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Inspiration for Today’s Devotional: “Friendship University”

In this episode, Twilight Sparkle stages a not-so-secret infiltration of the Flim Flam Brothers’ “Friendship University” on a more-than-justified hunch that they’re running another money-making scam. Eventually, her overt espionage is discovered and exposed by the brothers, who threaten to go public with the information that the “Princess of Friendship” was so distrustful and unfriendly that she tried to ruin a legitimate rival school to keep it from competing with her own.

More interesting, however, was later in the episode when Twilight (and Rarity)’s work bore fruit and discovered how the Flim Flam brothers were charging exorbitant fees for stolen lesson plans. However, even now having evidence of the brothers’ wrongdoing, the crooked brothers still tried to use the fact they had caught her in the act spying as leverage to keep their own misdeed from going public.  It might seem like they don’t have a leg to stand on at first but, if you keep in mind the context of the episode as well as how things operate in real life, you can quickly tell that threat was all too real.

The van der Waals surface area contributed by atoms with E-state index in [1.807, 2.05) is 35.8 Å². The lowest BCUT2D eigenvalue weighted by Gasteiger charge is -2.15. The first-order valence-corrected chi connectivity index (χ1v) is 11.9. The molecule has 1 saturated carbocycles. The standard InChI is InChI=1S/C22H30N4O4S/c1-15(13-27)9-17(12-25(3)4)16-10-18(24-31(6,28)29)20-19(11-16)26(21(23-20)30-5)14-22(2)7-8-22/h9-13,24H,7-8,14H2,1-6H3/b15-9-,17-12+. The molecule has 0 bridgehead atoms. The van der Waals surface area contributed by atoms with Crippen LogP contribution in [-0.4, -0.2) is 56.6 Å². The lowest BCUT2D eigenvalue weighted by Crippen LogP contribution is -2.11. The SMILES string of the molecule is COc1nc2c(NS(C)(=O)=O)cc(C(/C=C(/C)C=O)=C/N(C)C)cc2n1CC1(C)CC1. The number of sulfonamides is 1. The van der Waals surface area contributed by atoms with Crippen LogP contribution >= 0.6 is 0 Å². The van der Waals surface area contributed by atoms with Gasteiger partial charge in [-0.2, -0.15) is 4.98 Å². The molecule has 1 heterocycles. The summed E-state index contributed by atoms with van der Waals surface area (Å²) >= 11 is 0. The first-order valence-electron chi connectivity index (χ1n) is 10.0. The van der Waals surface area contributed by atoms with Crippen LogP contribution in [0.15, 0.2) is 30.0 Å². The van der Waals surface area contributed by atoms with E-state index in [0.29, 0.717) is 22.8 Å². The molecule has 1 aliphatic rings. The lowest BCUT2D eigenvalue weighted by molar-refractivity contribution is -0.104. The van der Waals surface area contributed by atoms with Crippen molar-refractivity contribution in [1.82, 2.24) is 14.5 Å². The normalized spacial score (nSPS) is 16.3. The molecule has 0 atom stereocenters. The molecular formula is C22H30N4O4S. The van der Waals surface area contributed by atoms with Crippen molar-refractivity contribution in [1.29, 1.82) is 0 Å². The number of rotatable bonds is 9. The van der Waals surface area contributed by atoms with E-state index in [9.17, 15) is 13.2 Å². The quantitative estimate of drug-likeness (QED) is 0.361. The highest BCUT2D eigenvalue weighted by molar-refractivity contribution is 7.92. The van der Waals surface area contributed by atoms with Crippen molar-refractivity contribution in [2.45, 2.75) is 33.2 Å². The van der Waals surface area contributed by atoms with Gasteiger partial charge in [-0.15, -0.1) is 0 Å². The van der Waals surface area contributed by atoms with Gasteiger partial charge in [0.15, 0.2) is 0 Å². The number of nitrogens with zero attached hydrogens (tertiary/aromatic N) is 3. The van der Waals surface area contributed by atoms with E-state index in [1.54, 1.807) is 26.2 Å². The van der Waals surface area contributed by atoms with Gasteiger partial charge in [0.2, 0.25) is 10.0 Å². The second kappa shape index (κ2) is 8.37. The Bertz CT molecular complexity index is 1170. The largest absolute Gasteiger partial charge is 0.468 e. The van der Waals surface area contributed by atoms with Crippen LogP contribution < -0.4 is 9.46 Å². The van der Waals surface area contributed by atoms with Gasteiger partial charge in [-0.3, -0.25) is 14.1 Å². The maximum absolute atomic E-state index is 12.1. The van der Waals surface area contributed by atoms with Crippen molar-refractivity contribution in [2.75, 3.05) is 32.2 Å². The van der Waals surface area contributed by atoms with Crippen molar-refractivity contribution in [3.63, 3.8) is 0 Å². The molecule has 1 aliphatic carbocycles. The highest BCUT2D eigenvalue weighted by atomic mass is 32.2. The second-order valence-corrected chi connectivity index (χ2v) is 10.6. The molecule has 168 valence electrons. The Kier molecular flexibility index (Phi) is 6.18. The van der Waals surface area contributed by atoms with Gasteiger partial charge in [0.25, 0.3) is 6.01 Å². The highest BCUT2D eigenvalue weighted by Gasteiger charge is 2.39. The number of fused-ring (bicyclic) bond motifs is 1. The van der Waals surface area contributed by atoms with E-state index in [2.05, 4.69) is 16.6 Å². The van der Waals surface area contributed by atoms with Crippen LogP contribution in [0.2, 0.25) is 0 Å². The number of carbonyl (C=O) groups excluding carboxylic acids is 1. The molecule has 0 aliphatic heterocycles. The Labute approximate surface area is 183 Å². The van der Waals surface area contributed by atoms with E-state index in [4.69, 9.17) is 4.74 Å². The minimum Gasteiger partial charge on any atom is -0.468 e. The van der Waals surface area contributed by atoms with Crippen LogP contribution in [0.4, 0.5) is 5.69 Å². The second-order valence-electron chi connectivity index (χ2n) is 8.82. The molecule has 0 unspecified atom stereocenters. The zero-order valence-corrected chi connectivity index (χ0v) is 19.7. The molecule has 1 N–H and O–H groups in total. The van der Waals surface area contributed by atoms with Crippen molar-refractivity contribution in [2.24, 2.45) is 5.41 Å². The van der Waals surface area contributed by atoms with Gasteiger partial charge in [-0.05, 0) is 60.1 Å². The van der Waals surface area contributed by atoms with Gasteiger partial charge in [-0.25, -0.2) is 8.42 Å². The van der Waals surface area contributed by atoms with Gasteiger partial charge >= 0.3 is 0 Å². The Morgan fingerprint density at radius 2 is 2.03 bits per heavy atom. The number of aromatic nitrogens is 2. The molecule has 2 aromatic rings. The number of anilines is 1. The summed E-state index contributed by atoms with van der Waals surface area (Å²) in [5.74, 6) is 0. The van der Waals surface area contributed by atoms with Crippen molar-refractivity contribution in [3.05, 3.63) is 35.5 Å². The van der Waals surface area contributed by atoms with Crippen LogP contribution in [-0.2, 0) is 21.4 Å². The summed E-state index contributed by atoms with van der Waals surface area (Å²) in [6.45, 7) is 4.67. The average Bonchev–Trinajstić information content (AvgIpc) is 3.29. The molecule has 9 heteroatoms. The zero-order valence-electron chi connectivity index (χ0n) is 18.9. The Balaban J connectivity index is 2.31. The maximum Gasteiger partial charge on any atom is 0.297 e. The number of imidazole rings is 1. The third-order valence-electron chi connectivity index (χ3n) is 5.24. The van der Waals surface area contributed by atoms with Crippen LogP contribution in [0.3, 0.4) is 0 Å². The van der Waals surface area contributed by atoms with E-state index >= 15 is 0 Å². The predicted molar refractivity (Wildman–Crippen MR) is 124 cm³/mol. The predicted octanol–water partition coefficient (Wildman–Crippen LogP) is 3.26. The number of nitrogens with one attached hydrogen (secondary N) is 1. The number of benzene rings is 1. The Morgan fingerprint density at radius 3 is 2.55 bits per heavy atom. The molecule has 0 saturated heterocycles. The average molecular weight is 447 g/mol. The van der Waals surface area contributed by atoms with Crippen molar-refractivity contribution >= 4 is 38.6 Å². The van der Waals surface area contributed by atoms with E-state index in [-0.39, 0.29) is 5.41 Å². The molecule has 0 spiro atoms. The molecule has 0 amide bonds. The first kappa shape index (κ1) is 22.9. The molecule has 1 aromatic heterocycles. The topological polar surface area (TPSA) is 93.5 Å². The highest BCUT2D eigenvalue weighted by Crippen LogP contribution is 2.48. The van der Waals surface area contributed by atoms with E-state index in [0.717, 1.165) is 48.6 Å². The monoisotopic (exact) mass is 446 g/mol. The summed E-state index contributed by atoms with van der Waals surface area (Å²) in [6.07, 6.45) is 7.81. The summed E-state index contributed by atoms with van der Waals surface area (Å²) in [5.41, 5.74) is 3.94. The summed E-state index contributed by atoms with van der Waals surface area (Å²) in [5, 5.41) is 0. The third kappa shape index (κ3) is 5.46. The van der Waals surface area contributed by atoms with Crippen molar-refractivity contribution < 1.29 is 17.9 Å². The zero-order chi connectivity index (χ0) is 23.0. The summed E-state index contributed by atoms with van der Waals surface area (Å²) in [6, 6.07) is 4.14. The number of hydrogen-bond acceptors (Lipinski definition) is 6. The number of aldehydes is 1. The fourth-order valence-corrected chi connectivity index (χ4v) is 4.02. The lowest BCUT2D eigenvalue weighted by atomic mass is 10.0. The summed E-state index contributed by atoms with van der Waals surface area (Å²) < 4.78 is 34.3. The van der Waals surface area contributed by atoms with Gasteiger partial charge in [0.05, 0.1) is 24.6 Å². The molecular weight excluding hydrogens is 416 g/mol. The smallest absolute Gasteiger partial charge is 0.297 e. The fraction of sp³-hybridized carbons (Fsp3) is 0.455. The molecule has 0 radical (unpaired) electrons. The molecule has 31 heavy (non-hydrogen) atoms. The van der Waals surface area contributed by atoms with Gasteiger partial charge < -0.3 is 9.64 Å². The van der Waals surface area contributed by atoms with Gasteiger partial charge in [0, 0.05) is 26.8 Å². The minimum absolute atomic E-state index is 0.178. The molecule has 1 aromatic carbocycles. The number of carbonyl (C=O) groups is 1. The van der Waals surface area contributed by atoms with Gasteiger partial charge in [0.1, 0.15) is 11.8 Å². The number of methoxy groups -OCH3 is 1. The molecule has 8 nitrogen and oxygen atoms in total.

It should be more than obvious if you take a look around at news stories in the modern day or any day that sometimes all it takes is an accusation to ruin someone. It doesn’t matter if the accusation is totally untrue–all you need to do is have it look at least plausible, and then let gossip and society do the rest. This is especially true if, like in the case of Twilight Sparkle, you already have “enemies” in high places. Individuals like Chancellor Neighsay would have been all too happy to back and reinforce any claim on misconduct on the part of Twilight if it meant ruining the reputation of her alternative school, true or not, and given the profile of the new “Friendship University” it would have been publicized largely. She knew, and the Flim Flam brothers knew, that even if the truth came out that the newer school was a con-job the damage would have already been done.

In the same way, around the world, people every day manage to ruin others, shift blame onto their victims,  or sink their opponents by simply making accusations that are flimsy or blatantly untrue.